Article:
Abstract

During a two-month investigation of sea level changes in the Caroline-Marshall Island area, hundreds of miles of traverses were made across coral reef lagoons with precision depth recorders. The profiles are from lagoons inside barrier reefs, from atolls with rims consisting predominantly of islands and reefs in the tidal zone, from an atoll with a rim largely below the tidal zone (semi-drowned atoll), and from a bank with a rim that is entirely below the tidal zone (drowned atoll). Lagoonal depths of all these types are close to the 45-m average found in previous studies, suggesting that a sea-level control operated during the last glacial episode and that subsequently the platforms have been stable.

Typical lagoon profiles show a rolling topography alternating with hills and basins having a relief of 10 to 20 m. Relatively smooth floors with occasional coral knolls are common only in banks with submerged rims. Dives in one of the more irregular areas of Truk Lagoon established the nature of the basins. Almost the entire floor was covered with Halimeda, while the higher knolls are either Halimeda-covered or support active coral growth. The hills and basins may have resulted from extensive limestone solution during Pleistocene low sea-level stages, producing a karst topography, modified primarily by Halimeda growth following the last sea level rise.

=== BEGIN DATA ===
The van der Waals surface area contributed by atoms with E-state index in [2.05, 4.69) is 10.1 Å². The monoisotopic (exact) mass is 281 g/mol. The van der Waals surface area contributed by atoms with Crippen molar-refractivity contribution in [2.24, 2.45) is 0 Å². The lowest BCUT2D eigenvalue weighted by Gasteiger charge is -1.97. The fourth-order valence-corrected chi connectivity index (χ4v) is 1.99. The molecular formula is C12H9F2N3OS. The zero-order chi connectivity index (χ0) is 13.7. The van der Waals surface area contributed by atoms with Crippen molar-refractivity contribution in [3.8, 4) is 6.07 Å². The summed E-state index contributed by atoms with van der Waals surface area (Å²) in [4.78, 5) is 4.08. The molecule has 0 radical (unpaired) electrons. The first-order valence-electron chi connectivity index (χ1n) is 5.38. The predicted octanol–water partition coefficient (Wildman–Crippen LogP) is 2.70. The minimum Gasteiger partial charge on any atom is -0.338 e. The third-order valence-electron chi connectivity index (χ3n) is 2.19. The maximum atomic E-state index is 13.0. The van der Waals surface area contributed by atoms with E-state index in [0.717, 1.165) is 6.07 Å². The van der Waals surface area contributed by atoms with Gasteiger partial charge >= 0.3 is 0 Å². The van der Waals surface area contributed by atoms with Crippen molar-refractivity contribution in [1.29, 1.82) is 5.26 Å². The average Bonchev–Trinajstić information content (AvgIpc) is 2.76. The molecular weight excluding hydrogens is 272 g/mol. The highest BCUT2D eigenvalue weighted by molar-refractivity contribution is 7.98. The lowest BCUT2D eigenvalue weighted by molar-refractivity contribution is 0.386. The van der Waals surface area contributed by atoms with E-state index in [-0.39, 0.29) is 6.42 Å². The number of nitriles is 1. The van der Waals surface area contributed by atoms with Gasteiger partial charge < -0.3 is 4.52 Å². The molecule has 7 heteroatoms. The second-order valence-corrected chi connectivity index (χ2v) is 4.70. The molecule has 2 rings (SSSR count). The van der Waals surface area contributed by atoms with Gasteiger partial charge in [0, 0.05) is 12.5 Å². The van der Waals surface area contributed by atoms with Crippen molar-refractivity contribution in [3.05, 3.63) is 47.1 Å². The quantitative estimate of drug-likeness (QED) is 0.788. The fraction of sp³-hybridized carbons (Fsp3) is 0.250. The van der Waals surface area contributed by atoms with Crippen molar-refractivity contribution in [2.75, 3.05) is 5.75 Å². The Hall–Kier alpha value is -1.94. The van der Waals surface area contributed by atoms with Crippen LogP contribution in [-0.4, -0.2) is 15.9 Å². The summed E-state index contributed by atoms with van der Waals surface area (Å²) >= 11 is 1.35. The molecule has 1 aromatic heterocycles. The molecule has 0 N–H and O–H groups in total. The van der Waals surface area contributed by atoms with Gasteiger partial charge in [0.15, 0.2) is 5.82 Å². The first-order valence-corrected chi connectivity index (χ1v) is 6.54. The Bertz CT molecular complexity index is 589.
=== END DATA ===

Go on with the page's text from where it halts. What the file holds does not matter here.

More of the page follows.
Echo profiles showed few terraces in the lagoons. Steep slopes descend from surrounding reefs to lagoon floors. The much discussed 15-to 18-meter terrace could not be demonstrated in the fathograms, but was found occasionally by scuba divers on the seaward margin of atolls. Small areas of relatively flat floors were seen mostly below the rolling topography, locally as deep as 70 m.

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